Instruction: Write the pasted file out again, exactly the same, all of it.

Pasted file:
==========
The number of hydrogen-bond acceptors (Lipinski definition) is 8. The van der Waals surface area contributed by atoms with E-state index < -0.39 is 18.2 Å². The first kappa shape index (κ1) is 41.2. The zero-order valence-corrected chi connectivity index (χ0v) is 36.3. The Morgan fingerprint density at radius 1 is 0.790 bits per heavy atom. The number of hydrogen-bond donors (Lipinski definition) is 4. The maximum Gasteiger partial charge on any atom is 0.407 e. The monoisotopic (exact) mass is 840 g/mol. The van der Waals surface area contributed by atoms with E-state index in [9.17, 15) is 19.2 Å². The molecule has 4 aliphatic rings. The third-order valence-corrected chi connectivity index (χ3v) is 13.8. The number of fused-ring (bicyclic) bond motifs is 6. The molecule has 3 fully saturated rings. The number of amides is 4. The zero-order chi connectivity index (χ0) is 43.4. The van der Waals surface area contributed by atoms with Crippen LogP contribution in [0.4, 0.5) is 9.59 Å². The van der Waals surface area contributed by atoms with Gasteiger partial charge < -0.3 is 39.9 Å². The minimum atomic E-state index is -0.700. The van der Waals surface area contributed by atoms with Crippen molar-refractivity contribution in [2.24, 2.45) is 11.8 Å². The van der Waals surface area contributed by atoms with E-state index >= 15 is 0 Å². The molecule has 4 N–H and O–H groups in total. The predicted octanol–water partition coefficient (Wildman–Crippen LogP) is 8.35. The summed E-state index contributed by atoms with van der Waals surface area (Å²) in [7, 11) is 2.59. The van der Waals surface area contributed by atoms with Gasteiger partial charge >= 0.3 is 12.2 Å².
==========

The number of hydrogen-bond acceptors (Lipinski definition) is 8. The van der Waals surface area contributed by atoms with E-state index < -0.39 is 18.2 Å². The first kappa shape index (κ1) is 41.2. The zero-order valence-corrected chi connectivity index (χ0v) is 36.3. The Morgan fingerprint density at radius 1 is 0.790 bits per heavy atom. The number of hydrogen-bond donors (Lipinski definition) is 4. The maximum Gasteiger partial charge on any atom is 0.407 e. The monoisotopic (exact) mass is 840 g/mol. The van der Waals surface area contributed by atoms with E-state index in [9.17, 15) is 19.2 Å². The molecule has 4 aliphatic rings. The third-order valence-corrected chi connectivity index (χ3v) is 13.8. The number of fused-ring (bicyclic) bond motifs is 6. The molecule has 3 fully saturated rings. The number of amides is 4. The zero-order chi connectivity index (χ0) is 43.4. The van der Waals surface area contributed by atoms with Crippen LogP contribution in [0.4, 0.5) is 9.59 Å². The van der Waals surface area contributed by atoms with Gasteiger partial charge < -0.3 is 39.9 Å². The minimum atomic E-state index is -0.700. The van der Waals surface area contributed by atoms with Crippen molar-refractivity contribution in [2.24, 2.45) is 11.8 Å². The van der Waals surface area contributed by atoms with E-state index >= 15 is 0 Å². The molecule has 4 N–H and O–H groups in total. The predicted octanol–water partition coefficient (Wildman–Crippen LogP) is 8.35. The summed E-state index contributed by atoms with van der Waals surface area (Å²) in [7, 11) is 2.59. The van der Waals surface area contributed by atoms with Gasteiger partial charge >= 0.3 is 12.2 Å².